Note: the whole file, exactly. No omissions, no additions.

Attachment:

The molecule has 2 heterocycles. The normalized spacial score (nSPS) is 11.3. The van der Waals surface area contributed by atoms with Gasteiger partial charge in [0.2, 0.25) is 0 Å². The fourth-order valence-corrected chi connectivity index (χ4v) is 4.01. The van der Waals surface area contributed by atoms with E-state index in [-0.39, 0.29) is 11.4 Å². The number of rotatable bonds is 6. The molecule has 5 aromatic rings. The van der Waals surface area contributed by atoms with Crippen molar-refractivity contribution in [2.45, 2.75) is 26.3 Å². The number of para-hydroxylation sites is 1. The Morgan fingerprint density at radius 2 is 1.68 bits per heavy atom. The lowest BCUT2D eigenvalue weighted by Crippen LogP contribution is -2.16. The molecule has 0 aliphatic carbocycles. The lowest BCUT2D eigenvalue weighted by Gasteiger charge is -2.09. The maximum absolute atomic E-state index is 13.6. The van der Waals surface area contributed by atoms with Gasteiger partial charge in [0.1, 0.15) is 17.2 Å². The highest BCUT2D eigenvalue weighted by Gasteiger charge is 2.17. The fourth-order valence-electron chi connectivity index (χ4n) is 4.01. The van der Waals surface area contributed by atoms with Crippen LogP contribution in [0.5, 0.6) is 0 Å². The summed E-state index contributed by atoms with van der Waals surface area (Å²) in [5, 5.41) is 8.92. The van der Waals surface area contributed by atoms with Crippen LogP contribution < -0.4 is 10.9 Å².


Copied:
The molecule has 2 heterocycles. The normalized spacial score (nSPS) is 11.3. The van der Waals surface area contributed by atoms with Gasteiger partial charge in [0.2, 0.25) is 0 Å². The fourth-order valence-corrected chi connectivity index (χ4v) is 4.01. The van der Waals surface area contributed by atoms with E-state index in [-0.39, 0.29) is 11.4 Å². The number of rotatable bonds is 6. The molecule has 5 aromatic rings. The van der Waals surface area contributed by atoms with Crippen molar-refractivity contribution in [2.45, 2.75) is 26.3 Å². The number of para-hydroxylation sites is 1. The Morgan fingerprint density at radius 2 is 1.68 bits per heavy atom. The lowest BCUT2D eigenvalue weighted by Crippen LogP contribution is -2.16. The molecule has 0 aliphatic carbocycles. The lowest BCUT2D eigenvalue weighted by Gasteiger charge is -2.09. The maximum absolute atomic E-state index is 13.6. The van der Waals surface area contributed by atoms with Gasteiger partial charge in [0.1, 0.15) is 17.2 Å². The highest BCUT2D eigenvalue weighted by Gasteiger charge is 2.17. The fourth-order valence-electron chi connectivity index (χ4n) is 4.01. The van der Waals surface area contributed by atoms with Crippen LogP contribution in [0.5, 0.6) is 0 Å². The summed E-state index contributed by atoms with van der Waals surface area (Å²) in [5, 5.41) is 8.92. The van der Waals surface area contributed by atoms with Crippen LogP contribution < -0.4 is 10.9 Å².